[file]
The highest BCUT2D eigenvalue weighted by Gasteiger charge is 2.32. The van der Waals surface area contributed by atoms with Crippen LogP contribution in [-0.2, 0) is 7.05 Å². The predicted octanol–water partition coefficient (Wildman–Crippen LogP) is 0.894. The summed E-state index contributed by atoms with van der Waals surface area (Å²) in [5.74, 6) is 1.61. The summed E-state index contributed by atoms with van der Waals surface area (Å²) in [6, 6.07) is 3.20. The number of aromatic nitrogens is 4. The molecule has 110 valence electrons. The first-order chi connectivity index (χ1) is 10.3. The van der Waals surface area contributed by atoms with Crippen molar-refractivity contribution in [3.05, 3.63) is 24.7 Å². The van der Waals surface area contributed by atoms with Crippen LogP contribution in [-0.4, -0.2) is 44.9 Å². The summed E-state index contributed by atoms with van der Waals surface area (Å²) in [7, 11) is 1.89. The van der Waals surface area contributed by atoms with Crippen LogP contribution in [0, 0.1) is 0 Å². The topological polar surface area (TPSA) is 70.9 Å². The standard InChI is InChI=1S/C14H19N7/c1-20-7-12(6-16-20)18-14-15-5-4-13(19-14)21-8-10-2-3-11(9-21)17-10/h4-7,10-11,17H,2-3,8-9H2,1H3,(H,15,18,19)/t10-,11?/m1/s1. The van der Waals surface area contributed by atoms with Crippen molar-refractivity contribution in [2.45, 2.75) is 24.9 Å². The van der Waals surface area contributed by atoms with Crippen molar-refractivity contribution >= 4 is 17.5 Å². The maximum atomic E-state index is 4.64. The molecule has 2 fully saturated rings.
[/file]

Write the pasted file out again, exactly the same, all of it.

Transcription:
The highest BCUT2D eigenvalue weighted by Gasteiger charge is 2.32. The van der Waals surface area contributed by atoms with Crippen LogP contribution in [-0.2, 0) is 7.05 Å². The predicted octanol–water partition coefficient (Wildman–Crippen LogP) is 0.894. The summed E-state index contributed by atoms with van der Waals surface area (Å²) in [5.74, 6) is 1.61. The summed E-state index contributed by atoms with van der Waals surface area (Å²) in [6, 6.07) is 3.20. The number of aromatic nitrogens is 4. The molecule has 110 valence electrons. The first-order chi connectivity index (χ1) is 10.3. The van der Waals surface area contributed by atoms with Crippen molar-refractivity contribution in [3.05, 3.63) is 24.7 Å². The van der Waals surface area contributed by atoms with Crippen LogP contribution in [-0.4, -0.2) is 44.9 Å². The summed E-state index contributed by atoms with van der Waals surface area (Å²) in [7, 11) is 1.89. The van der Waals surface area contributed by atoms with Crippen LogP contribution in [0, 0.1) is 0 Å². The topological polar surface area (TPSA) is 70.9 Å². The standard InChI is InChI=1S/C14H19N7/c1-20-7-12(6-16-20)18-14-15-5-4-13(19-14)21-8-10-2-3-11(9-21)17-10/h4-7,10-11,17H,2-3,8-9H2,1H3,(H,15,18,19)/t10-,11?/m1/s1. The van der Waals surface area contributed by atoms with Crippen molar-refractivity contribution in [2.45, 2.75) is 24.9 Å². The van der Waals surface area contributed by atoms with Crippen molar-refractivity contribution >= 4 is 17.5 Å². The maximum atomic E-state index is 4.64. The molecule has 2 fully saturated rings.